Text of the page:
December 17, 2009 in Features

Test indicates UTI that requires treatment

Peter H. Gott, M.D., United Media
 

DEAR DR. GOTT: I am a 78-year-old woman who reads your column every day. I now have a question for you.

I had a urine test and got the report back from the lab. When I asked my doctor about it, he said he had never heard of the test before. I have enclosed the report for you to review. Also, my doctor didn’t do anything to treat me because he didn’t know what to do. Is there anything that I can use to treat this?

DEAR READER: The lab report that you have enclosed is a urine culture and sensitivity test, also known as a urine C&S. This is a common test used to determine whether a urinary tract infection is present, what type of bacteria are causing it, and which antibiotics are best used to eradicate the infection. The report indicates that you have an infection caused by pseudomonas aeruginosa and that it is susceptible to most antibiotics.

I hope that you were mistaken in your understanding, because I cannot believe that your physician did not know what the test was or how to interpret the results to provide treatment. This test is common, and every physician, even medical students, should know and understand what it is for. If your doctor did not order the test, there may be some understandable confusion about why it was ordered, but that does not excuse his refusal to treat your urinary tract infection.

This is a hospital laboratory test, meaning it must be ordered by a physician, otherwise the lab technicians would have refused to carry out the test without proper documentation that you needed the work-up. You would have had to either hand deliver a form or the ordering physician would have had to fax it to the hospital. Another consideration is how you knew to arrive at the hospital to have the testing done if you were not told ahead of time by a physician or nurse that you needed to.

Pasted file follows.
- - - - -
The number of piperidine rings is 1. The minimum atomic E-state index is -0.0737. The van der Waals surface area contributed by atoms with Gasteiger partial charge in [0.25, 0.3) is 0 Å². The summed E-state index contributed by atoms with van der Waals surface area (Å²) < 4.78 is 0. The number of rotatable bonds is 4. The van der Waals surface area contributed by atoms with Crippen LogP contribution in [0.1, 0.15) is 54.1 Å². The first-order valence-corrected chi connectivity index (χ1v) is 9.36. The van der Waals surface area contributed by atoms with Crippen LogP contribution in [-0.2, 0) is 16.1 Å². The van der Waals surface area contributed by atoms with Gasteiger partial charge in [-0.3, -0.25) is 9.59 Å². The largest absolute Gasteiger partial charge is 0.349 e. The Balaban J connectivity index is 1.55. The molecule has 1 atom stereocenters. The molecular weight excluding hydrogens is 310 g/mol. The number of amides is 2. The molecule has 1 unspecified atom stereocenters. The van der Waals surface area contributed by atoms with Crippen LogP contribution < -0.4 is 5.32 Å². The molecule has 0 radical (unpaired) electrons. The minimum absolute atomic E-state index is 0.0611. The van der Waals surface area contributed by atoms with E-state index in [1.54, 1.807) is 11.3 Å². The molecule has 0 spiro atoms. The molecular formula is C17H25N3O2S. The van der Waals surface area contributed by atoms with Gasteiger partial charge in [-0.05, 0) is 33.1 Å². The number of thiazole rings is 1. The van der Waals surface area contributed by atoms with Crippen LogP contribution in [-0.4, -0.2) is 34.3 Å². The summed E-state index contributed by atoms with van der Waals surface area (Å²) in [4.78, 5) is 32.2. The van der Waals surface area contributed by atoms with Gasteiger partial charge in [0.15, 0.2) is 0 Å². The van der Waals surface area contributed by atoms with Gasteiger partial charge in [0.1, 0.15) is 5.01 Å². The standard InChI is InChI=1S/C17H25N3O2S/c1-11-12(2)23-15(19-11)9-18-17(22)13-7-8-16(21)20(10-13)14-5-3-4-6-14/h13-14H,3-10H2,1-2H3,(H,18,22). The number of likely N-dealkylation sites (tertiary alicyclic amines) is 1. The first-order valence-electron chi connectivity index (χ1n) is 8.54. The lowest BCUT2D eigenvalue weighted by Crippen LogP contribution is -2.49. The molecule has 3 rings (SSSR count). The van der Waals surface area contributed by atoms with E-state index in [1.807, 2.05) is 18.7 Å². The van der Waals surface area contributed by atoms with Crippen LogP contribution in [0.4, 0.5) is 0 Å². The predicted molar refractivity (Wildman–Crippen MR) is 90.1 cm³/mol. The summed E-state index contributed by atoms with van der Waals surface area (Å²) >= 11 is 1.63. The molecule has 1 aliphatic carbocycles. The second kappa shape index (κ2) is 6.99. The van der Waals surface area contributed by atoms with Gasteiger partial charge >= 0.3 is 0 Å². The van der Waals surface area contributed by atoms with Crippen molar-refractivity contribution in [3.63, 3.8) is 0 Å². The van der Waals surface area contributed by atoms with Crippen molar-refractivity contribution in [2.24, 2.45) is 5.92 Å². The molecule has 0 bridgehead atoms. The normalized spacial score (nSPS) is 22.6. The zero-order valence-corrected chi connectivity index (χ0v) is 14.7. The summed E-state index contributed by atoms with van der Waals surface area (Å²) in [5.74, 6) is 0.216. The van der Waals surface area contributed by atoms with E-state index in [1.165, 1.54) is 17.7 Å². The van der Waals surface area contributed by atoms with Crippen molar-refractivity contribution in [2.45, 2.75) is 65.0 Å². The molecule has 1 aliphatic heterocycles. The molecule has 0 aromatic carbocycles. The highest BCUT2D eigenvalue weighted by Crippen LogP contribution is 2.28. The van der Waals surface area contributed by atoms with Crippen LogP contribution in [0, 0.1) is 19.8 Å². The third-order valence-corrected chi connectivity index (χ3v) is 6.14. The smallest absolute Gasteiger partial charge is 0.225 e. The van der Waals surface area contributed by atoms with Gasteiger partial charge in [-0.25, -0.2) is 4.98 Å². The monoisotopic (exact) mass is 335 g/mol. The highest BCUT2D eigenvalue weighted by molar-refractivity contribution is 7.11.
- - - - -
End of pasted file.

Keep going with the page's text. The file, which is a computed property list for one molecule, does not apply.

Somehow, there was a huge mix-up, and you are suffering because of it. You clearly have a UTI and need treatment with antibiotics. You will then need to have repeat testing to determine whether the infection has been eliminated or whether further treatment is necessary.

Untreated urinary-tract infections can lead to potentially serious consequences, such as a kidney infection, which is much harder to treat, requires longer courses of antibiotics and, if left untreated, may cause permanent kidney damage. That is not to mention the symptoms you may have of frequent urination, pain or burning during urinating, fever, abdominal pain or blood in the urine.

I urge you to return to your physician to discuss the situation. You need to be treated, and if he truly does not know what this test is for and how to use it to provide appropriate treatment, he should not be a doctor. This is probably just a misunderstanding, but regardless of who ordered the test, the results are clear.

Meanwhile, I recommend you drink two or three glasses of 100 percent cranberry juice daily. This simple home remedy will not cure the infection, but it should reduce the symptoms you may be experiencing while you are being treated.

To provide related information, I am sending you a copy of my Health Report “Bladder and Urinary Tract Infections.” Other readers who would like a copy should send a self-addressed stamped No. 10 envelope and a $2 check or money order to Newsletter, P.O. Box 167, Wickliffe, OH 44092. Be sure to mention the title.

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